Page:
9. Trees clean the soil. They absorb and transform many pollutants that find their way into the ground, making conditions safer for many other lifeforms.
10. Trees pump water and minerals from deep underground. They partner with mycorrhizal fungi who have the ability to extract minerals from rocks and make them biologically available. A lot of these minerals and nutrients are later released by deciduous trees each autumn, through leaf fall and fine root turnover (the dropping of annual roots).
11. Trees make clouds and, ultimately, rain. This one is especially important, though it needs a lot of trees for it to be significant. Many of the clouds we see in Britain were evaporated off the sea – we are on a small island after all. Despite this, there’s still a strong drop off in rainfall between the west and the east of the country. A band of high land that runs north-south causes most clouds to drop their rain on the side of the prevailing winds – the west, leaving the east relatively dry. Imagine if we were talking about a continent thousands of miles across. So how does rain cross large continental bodies? With the help of forests. If trees can re-evaporate much of the rain then the wind can continue to take it further inland where it can fall again. If there are trees there too, then clouds can form again and so on. Forests can ensure the rain keeps on going, but we’ve cut many of them down.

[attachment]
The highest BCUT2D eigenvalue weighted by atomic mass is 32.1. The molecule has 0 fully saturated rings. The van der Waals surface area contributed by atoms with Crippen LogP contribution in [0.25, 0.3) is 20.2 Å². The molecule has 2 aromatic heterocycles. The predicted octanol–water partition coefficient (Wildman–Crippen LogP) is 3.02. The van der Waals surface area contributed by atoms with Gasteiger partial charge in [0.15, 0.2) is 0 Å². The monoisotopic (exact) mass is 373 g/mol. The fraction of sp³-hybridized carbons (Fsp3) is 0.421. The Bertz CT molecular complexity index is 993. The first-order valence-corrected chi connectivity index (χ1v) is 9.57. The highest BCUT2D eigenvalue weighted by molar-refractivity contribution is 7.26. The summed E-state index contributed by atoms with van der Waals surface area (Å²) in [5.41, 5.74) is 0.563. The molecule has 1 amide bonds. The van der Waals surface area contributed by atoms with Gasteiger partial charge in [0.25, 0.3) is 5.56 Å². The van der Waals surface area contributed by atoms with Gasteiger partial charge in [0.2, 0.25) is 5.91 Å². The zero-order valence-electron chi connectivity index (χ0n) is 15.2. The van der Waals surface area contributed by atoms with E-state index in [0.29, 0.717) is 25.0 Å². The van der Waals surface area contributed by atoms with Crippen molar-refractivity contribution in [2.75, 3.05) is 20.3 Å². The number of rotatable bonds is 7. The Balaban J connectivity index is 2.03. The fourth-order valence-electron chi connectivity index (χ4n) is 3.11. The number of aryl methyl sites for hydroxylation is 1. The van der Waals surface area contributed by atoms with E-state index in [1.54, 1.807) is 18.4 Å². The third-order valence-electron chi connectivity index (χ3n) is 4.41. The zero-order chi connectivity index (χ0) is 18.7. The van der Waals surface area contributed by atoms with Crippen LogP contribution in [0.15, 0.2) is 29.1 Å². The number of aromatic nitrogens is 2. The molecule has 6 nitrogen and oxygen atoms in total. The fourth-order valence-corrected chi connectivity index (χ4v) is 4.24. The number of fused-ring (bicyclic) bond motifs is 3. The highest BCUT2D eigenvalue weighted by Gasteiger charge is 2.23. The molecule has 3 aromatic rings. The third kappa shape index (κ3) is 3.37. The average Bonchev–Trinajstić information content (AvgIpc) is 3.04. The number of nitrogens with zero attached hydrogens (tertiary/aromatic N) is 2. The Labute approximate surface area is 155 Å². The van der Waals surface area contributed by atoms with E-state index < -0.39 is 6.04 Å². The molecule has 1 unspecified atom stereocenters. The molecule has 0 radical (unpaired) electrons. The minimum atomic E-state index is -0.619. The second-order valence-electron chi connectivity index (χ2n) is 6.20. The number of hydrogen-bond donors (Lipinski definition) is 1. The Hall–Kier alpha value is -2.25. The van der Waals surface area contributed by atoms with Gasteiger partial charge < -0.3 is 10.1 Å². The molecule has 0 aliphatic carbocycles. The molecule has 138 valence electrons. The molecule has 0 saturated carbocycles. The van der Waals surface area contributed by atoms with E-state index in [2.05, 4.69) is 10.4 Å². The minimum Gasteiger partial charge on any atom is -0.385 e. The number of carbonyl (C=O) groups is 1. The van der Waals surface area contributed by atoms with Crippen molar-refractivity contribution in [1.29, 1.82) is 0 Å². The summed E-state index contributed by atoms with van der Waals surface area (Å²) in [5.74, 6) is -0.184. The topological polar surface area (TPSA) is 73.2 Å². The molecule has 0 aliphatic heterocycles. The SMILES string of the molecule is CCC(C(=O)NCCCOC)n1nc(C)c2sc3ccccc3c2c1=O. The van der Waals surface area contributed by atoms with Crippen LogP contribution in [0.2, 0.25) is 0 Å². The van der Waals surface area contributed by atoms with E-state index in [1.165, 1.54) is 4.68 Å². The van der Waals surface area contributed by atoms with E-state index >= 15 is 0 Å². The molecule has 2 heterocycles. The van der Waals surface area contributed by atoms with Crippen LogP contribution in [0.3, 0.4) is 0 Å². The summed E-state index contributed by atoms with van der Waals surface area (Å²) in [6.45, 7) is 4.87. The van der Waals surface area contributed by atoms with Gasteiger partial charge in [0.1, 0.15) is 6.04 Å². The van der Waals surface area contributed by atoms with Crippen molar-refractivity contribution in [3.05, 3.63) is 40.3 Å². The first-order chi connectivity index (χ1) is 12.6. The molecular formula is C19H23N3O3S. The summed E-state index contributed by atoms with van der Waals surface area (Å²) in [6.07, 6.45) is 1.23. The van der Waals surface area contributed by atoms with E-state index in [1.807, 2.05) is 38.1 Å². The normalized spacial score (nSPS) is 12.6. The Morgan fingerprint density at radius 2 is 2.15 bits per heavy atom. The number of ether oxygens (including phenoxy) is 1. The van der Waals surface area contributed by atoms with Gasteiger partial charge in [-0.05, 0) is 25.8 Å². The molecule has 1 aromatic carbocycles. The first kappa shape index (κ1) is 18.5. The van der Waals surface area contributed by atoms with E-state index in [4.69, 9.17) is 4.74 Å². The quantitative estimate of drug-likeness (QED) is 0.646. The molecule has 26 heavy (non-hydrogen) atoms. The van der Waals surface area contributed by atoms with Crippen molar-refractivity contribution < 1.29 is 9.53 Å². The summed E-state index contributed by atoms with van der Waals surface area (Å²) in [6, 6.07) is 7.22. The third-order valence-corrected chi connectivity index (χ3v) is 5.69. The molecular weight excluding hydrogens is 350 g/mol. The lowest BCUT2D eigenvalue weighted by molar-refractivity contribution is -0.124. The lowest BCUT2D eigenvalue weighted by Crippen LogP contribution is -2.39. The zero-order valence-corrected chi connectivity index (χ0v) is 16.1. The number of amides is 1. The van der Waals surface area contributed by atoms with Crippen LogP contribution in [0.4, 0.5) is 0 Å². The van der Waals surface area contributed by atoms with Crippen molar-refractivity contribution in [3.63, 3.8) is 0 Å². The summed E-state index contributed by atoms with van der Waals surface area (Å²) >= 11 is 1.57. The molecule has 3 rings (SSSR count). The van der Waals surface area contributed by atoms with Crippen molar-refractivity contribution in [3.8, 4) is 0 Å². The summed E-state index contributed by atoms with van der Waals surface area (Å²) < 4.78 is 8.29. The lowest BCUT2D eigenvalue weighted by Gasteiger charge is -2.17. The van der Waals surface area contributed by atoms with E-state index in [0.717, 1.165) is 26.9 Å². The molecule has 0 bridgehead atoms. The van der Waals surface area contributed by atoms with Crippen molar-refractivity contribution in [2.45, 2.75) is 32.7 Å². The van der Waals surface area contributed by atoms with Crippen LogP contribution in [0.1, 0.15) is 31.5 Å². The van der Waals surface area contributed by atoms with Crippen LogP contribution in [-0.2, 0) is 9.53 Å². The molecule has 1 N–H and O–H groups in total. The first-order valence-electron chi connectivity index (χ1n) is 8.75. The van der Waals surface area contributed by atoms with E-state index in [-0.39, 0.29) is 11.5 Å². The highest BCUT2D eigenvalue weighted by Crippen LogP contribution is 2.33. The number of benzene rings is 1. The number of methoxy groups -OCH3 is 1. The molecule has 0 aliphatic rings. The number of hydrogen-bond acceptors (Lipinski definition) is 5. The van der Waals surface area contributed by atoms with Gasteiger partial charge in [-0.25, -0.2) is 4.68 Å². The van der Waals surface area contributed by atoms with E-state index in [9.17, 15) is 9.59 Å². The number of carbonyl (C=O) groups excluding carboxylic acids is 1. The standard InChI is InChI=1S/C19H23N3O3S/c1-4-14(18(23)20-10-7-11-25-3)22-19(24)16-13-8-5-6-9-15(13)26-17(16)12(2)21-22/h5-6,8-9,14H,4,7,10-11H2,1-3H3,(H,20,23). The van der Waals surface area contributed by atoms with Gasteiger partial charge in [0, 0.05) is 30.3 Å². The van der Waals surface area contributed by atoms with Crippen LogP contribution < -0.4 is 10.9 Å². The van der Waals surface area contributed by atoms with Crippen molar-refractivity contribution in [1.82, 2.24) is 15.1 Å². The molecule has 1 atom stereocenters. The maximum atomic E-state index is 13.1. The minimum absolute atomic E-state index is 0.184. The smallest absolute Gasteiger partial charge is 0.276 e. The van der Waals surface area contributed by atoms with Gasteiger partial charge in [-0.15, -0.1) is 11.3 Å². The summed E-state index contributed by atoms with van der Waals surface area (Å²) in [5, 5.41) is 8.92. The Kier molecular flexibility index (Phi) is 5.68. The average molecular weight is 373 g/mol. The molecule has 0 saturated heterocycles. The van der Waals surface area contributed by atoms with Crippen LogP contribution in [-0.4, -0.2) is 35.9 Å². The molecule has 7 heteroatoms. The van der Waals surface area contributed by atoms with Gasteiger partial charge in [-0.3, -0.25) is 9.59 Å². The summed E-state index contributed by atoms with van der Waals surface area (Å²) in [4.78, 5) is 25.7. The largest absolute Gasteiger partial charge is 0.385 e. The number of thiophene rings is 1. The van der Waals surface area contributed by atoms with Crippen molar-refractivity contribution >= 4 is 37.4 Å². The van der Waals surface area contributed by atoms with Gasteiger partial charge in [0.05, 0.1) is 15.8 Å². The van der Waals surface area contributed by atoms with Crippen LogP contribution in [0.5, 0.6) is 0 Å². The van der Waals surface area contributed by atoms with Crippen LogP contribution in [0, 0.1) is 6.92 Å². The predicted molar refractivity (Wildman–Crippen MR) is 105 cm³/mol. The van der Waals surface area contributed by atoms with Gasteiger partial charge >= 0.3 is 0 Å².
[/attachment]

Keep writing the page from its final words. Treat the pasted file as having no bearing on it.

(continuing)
12. Trees clean the air. The moisture that trees transpire dampens dust particles, making them heavier and helping to bring them down to earth. Dust blowing against moist leaves also gets stuck and the next rain can wash them down to ground level. This is one reason why trees are especially important in towns and cities.
13. Trees trap air beneath their canopy, stabilising the temperature. The shelter they provide slows the movement of air and the warmth it holds. Cold air falling from above at night is deflected out to the sides of the canopies of trees, keeping woodlands relatively warm when it’s cold as well as relatively cool when it’s hot.
14. Trees provide important habitats. To how many other species is very much dependent on the tree. Oaks are well known for being great for wildlife –many of the species that depend on them actually eat the tree as it dies (and that can take 100 years or more). Willow is a great wildlife tree too.
15. Trees provide us with food and fodder. All grazing animals will eat tree branches given the chance. We humans might of course prefer the fruits and nuts of certain species, but there are some good edible leaves for us too, Lime (Tilia species) in particular.
16. Trees reduce noise pollution. They scatter traffic and other noise, breaking up the pressure waves as they pass through their canopies.
17. We co-evolved with trees. Life would be very strange without them.
18. Green is our most calming colour. Enough said.